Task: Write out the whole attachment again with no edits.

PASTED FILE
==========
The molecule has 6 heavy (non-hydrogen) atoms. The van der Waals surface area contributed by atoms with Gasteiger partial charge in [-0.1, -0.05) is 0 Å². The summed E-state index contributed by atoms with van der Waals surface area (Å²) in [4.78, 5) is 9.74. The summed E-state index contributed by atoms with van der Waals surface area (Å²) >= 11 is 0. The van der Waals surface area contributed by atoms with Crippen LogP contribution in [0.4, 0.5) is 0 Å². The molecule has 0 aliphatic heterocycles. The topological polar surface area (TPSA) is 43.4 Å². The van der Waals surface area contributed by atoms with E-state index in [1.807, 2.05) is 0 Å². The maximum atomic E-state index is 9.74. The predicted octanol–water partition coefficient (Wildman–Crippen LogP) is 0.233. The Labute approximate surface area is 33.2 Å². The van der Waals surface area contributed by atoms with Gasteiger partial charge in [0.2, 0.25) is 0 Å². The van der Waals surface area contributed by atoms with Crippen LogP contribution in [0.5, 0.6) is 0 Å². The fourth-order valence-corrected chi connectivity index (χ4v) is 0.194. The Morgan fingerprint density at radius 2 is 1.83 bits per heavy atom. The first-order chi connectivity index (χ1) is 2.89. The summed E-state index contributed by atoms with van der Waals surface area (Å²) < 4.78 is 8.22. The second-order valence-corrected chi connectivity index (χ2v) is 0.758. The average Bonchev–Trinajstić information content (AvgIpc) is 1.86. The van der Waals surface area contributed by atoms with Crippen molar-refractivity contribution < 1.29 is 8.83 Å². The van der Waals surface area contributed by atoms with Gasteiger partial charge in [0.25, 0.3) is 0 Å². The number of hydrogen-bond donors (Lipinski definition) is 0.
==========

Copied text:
The molecule has 6 heavy (non-hydrogen) atoms. The van der Waals surface area contributed by atoms with Gasteiger partial charge in [-0.1, -0.05) is 0 Å². The summed E-state index contributed by atoms with van der Waals surface area (Å²) in [4.78, 5) is 9.74. The summed E-state index contributed by atoms with van der Waals surface area (Å²) >= 11 is 0. The van der Waals surface area contributed by atoms with Crippen LogP contribution in [0.4, 0.5) is 0 Å². The molecule has 0 aliphatic heterocycles. The topological polar surface area (TPSA) is 43.4 Å². The van der Waals surface area contributed by atoms with E-state index in [1.807, 2.05) is 0 Å². The maximum atomic E-state index is 9.74. The predicted octanol–water partition coefficient (Wildman–Crippen LogP) is 0.233. The Labute approximate surface area is 33.2 Å². The van der Waals surface area contributed by atoms with Gasteiger partial charge in [0.2, 0.25) is 0 Å². The van der Waals surface area contributed by atoms with Crippen LogP contribution in [0.5, 0.6) is 0 Å². The fourth-order valence-corrected chi connectivity index (χ4v) is 0.194. The Morgan fingerprint density at radius 2 is 1.83 bits per heavy atom. The first-order chi connectivity index (χ1) is 2.89. The summed E-state index contributed by atoms with van der Waals surface area (Å²) < 4.78 is 8.22. The second-order valence-corrected chi connectivity index (χ2v) is 0.758. The average Bonchev–Trinajstić information content (AvgIpc) is 1.86. The van der Waals surface area contributed by atoms with Crippen molar-refractivity contribution < 1.29 is 8.83 Å². The van der Waals surface area contributed by atoms with Gasteiger partial charge in [0.25, 0.3) is 0 Å². The number of hydrogen-bond donors (Lipinski definition) is 0.